From Heirloom Seeds to Heirloom Breeds
People around the world are getting more thoughtful about their food and are seeking quality, sustainability and big flavor on the plate.
Largely driven by chefs, microbakers, microbrewers and small-operation farmers, the growing trend for reviving our culinary history includes dogged pursuit and then loving cultivation of near-extinct heirloom crops and livestock. Dedicated artisans are bringing back some foods from the brink of extinction.
One look at the cover of Charleston chef Sean Brock’s new cookbook Heritage (2014 Artisan) tells the story. The image is of Brock’s outstretched arms (left arm tattooed in a vibrant mosaic sleeve of passion flower, beet, viola, scallions, radishes and carrots), his cupped hands holding many varieties of red, white, brown and black speckled dried beans. It’s as beautiful and simple as Brock’s passion for food and ingredients.
As a young chef enamored of Southern food culture, Brock was disappointed by the blandness of the signature Lowcountry dish, Hoppin’ John, whose primary ingredients are rice and peas. When he was finally served a version made with heritage breeds of the ingredients, a light bulb went on. He realized that the last century’s industrialization bred much of the original flavor out of the humble ingredients that made our grandmothers’ food amazing. This defining moment changed his outlook on food and set him on an obsessive quest to revive the true foods of the South. He sources and experiments with ingredients raised by fruit and vegetable farmers as well as livestock breeders who are as intent as he is on bringing back heirloom stocks. The book’s recipes and photos will make you drool, teach you new respect for seeds and grains, and drive home the importance of going to the source to improve your food.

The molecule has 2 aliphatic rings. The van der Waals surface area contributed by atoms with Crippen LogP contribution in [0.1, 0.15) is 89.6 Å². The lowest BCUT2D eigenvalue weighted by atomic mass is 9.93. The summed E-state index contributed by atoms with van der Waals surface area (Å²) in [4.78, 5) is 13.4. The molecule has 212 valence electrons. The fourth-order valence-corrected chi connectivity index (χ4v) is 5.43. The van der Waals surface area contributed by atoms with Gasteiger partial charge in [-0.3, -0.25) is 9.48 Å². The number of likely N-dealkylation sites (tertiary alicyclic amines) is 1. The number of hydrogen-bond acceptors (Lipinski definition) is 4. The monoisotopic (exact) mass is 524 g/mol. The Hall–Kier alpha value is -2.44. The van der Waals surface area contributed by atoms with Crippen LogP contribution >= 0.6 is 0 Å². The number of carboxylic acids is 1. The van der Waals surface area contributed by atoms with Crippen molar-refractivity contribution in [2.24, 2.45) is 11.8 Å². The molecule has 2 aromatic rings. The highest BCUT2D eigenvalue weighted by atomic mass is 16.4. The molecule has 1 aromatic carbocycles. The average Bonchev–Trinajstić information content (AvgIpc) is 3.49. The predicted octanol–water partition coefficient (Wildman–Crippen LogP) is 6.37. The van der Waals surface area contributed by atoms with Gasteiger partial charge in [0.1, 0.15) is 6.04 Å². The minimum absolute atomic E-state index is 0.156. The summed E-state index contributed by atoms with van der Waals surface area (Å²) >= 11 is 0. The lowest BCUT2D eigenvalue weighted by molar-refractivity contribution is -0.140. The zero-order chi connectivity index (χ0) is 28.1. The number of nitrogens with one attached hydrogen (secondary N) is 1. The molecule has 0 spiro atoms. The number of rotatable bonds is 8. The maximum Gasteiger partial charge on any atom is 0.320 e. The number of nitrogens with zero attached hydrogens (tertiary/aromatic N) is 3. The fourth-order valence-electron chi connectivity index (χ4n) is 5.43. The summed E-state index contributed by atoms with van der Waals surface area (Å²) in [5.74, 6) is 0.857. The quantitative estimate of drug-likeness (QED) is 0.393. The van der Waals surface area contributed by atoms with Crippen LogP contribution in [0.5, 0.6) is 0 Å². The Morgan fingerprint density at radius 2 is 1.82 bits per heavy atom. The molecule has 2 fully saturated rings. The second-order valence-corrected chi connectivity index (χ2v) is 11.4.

In a similar vein, the ovens of artisanal bakers are stoked with what could be hope for those who have sworn off gluten. What if people with gluten sensitivity could alleviate symptoms with breads that are baked with true slow food methodology and ingredients? Washington State University crop scientist Stephen Jones, PhD, thinks that perhaps old-fashioned bread-making techniques, including a longer rising method that allows for natural fermentation and boosts digestibility, could be key. Jones—an adviser at WSU’s The Bread Lab, the first public laboratory designed solely for the testing and development of products and techniques for the craft baker—is encouraging people to try heirloom wheat and artisanal bread made with fresh, whole-grain flour. It is both delicious and important for minerals, fiber and other nutrients.
Finally, seed-saver exchanges for everything from hops and vegetables bred for better flavors are springing up in communities and in Web forums all over the world.